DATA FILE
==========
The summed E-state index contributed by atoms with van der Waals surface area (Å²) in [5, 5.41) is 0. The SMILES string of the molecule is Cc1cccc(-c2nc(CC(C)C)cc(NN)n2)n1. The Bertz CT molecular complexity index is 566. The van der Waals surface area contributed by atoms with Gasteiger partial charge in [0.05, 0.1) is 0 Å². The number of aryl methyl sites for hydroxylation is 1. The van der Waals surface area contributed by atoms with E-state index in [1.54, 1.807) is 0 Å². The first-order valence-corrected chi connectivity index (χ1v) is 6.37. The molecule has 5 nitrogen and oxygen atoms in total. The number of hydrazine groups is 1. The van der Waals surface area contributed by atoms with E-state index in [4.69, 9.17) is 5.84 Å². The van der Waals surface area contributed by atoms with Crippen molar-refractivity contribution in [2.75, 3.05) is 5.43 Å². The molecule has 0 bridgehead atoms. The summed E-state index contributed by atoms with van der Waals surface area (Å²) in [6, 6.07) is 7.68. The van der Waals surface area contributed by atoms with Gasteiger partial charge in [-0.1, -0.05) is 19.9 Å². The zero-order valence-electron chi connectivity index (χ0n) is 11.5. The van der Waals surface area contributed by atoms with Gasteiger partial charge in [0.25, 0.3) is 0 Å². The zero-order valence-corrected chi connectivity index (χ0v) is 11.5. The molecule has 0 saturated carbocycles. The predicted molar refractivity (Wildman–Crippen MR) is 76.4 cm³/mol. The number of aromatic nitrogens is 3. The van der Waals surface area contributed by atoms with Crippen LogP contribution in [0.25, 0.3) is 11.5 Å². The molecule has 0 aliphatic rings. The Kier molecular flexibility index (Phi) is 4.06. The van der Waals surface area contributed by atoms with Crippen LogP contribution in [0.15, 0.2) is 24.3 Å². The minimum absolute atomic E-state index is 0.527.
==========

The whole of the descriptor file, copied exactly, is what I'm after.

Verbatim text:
The summed E-state index contributed by atoms with van der Waals surface area (Å²) in [5, 5.41) is 0. The SMILES string of the molecule is Cc1cccc(-c2nc(CC(C)C)cc(NN)n2)n1. The Bertz CT molecular complexity index is 566. The van der Waals surface area contributed by atoms with Gasteiger partial charge in [0.05, 0.1) is 0 Å². The number of aryl methyl sites for hydroxylation is 1. The van der Waals surface area contributed by atoms with E-state index in [1.54, 1.807) is 0 Å². The first-order valence-corrected chi connectivity index (χ1v) is 6.37. The molecule has 5 nitrogen and oxygen atoms in total. The number of hydrazine groups is 1. The van der Waals surface area contributed by atoms with E-state index in [4.69, 9.17) is 5.84 Å². The van der Waals surface area contributed by atoms with Crippen molar-refractivity contribution in [2.75, 3.05) is 5.43 Å². The molecule has 0 bridgehead atoms. The summed E-state index contributed by atoms with van der Waals surface area (Å²) in [6, 6.07) is 7.68. The van der Waals surface area contributed by atoms with Gasteiger partial charge in [-0.1, -0.05) is 19.9 Å². The zero-order valence-electron chi connectivity index (χ0n) is 11.5. The van der Waals surface area contributed by atoms with Gasteiger partial charge in [0.25, 0.3) is 0 Å². The zero-order valence-corrected chi connectivity index (χ0v) is 11.5. The molecule has 0 saturated carbocycles. The predicted molar refractivity (Wildman–Crippen MR) is 76.4 cm³/mol. The number of aromatic nitrogens is 3. The van der Waals surface area contributed by atoms with Crippen LogP contribution in [0.25, 0.3) is 11.5 Å². The molecule has 0 aliphatic rings. The Kier molecular flexibility index (Phi) is 4.06. The van der Waals surface area contributed by atoms with Crippen LogP contribution in [0.15, 0.2) is 24.3 Å². The minimum absolute atomic E-state index is 0.527.